Resonance is a constant feature of orbits. Things tend to end up in a resonant relationship to other things. Why is pretty straight forward (though often presented in arcane ways). If things are ‘out of sync’ they get unbalancing forces on them. Those forces either cause the object to have an orbital decay and leave the system (one way or another…) or they drift the object into a more stable ‘resonant’ orbit. There are resonances all over the solar system. They are critical to maintenance of stable orbits AND they are the cause (for the imbalanced case) of things like comet breakups and asteroid impacts. The junk getting kicked out of unstable non-resonant orbits. It’s a critical concept to understanding why the solar system is as it is.
So once you have a period based on something orbital, it’s a really really good idea to look around for what is in resonance with those things…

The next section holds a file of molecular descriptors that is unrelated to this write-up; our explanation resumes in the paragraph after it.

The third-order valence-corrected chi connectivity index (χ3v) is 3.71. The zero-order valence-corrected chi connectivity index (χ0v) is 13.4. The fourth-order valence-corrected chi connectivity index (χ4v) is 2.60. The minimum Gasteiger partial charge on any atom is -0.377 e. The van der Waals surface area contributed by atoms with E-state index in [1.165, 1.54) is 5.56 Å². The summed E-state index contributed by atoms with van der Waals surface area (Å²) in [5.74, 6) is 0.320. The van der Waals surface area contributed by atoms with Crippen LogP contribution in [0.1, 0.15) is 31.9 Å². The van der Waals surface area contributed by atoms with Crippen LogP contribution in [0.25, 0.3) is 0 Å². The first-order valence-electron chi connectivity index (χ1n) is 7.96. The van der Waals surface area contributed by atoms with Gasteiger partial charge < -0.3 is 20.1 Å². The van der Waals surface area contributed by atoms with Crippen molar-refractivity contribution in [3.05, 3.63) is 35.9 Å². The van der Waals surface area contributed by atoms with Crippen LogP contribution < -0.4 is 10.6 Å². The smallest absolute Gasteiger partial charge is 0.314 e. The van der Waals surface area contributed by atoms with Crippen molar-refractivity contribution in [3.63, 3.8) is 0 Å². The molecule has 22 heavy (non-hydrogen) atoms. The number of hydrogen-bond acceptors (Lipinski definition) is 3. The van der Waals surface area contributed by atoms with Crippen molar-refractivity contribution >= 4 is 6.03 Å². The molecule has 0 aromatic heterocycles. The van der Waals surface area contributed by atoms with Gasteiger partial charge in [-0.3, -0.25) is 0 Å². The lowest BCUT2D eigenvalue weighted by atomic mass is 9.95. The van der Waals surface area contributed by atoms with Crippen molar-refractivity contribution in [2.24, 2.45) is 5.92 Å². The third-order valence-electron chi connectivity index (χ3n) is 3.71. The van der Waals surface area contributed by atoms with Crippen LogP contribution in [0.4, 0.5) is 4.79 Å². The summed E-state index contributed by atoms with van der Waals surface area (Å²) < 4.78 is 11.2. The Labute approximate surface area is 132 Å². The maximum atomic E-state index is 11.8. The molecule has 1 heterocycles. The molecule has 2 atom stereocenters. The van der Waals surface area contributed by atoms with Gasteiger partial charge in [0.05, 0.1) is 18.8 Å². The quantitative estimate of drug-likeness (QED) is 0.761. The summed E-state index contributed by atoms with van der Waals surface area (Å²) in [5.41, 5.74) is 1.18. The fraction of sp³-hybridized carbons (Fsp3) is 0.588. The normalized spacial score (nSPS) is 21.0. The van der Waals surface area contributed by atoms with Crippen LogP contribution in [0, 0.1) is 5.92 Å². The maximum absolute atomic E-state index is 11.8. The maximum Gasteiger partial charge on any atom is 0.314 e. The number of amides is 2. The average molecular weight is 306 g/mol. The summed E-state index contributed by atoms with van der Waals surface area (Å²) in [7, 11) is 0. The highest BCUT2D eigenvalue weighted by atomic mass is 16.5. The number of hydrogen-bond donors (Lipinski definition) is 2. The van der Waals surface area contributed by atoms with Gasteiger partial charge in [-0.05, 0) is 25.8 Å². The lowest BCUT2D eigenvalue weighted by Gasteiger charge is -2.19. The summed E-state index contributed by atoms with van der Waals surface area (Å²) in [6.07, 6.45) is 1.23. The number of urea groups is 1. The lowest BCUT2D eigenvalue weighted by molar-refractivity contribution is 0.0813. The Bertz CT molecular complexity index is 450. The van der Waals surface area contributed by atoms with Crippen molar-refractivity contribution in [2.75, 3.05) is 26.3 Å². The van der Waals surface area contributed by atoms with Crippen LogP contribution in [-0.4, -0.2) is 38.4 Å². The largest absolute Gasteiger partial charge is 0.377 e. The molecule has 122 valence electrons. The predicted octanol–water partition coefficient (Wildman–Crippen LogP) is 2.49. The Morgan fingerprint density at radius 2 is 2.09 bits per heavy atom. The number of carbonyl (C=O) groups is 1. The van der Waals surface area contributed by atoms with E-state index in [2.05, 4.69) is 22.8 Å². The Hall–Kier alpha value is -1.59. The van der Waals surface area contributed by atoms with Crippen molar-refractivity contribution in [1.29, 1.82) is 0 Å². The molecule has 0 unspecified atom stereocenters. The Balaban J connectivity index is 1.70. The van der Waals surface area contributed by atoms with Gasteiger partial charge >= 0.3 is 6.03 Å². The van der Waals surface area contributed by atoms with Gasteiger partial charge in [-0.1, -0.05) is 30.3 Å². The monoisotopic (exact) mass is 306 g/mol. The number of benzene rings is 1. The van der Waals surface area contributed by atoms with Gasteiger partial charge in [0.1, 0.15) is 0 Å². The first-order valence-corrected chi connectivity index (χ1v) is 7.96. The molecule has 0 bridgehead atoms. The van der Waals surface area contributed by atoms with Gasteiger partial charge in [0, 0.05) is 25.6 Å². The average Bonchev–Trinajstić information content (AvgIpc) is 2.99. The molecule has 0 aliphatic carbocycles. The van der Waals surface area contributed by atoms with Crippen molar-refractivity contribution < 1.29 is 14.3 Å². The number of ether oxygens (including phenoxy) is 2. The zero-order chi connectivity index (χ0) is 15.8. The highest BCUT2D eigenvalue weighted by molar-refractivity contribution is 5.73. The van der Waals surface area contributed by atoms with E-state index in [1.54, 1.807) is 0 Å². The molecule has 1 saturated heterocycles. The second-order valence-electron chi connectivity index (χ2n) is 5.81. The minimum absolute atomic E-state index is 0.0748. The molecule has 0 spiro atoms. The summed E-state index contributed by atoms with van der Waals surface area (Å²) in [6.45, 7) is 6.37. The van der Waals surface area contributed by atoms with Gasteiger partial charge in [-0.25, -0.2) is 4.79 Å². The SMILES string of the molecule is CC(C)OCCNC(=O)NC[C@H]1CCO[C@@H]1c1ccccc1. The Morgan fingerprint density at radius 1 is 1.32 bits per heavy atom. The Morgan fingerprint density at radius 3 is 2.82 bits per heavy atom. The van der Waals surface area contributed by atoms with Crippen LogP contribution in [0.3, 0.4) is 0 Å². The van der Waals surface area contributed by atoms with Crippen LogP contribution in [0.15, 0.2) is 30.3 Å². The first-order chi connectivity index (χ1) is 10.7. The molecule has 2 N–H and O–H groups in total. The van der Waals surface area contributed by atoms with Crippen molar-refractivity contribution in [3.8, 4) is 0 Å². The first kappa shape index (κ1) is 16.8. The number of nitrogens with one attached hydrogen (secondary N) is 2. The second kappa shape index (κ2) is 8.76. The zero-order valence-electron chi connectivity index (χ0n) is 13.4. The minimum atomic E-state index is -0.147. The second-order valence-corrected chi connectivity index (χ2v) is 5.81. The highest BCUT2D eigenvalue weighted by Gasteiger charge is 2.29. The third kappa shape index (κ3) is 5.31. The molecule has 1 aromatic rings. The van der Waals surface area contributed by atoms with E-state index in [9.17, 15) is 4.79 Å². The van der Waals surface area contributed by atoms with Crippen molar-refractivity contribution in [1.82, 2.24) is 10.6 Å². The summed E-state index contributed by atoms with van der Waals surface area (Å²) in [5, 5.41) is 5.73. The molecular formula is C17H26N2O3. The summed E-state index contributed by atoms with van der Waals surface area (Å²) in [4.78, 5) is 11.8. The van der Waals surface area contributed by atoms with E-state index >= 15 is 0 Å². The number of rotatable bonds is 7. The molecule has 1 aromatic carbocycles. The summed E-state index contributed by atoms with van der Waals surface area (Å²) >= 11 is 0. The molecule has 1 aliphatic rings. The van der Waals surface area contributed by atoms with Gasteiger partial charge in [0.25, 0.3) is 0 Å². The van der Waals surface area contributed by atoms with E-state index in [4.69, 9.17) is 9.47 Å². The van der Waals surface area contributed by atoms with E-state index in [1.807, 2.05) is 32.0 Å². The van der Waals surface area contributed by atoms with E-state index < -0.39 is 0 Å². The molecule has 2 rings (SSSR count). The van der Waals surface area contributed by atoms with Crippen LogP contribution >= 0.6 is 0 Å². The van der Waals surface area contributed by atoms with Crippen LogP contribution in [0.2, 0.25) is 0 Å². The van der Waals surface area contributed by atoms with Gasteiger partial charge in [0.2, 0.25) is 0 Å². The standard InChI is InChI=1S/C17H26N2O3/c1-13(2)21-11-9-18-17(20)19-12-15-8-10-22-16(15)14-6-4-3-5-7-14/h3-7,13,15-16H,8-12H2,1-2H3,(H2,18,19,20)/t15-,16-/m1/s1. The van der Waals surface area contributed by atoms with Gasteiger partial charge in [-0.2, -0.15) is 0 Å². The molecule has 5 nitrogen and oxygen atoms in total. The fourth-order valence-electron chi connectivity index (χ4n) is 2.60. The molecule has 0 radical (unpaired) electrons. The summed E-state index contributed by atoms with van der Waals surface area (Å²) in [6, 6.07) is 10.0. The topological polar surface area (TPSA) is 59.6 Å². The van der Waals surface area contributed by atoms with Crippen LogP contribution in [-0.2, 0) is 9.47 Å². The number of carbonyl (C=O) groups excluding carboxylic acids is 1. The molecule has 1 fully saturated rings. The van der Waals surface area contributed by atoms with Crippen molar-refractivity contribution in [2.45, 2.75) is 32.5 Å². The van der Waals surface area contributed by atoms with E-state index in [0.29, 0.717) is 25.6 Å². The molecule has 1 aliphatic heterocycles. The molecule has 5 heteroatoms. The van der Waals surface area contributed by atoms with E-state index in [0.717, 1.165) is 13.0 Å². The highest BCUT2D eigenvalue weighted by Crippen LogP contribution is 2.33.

But what about all those impact events that are coincident with some of the Bond Events and the Fall Of Empires? How in the world can tides be the cause with all those rock falls? And how can rock falls be causal if the events fall so neatly on top of tides?
My assertion is pretty simple. I’m going to assert that the Taurids are in a resonant orbit with all the other stuff ‘nearby’. I see no reason for them to be ‘out of sync’ with tides, when both the tides and the Taurid orbit will be a result of the same resonance forces. Basically, I assert that tides and rock falls ought to arrive together. (Someone else can do the math ;-)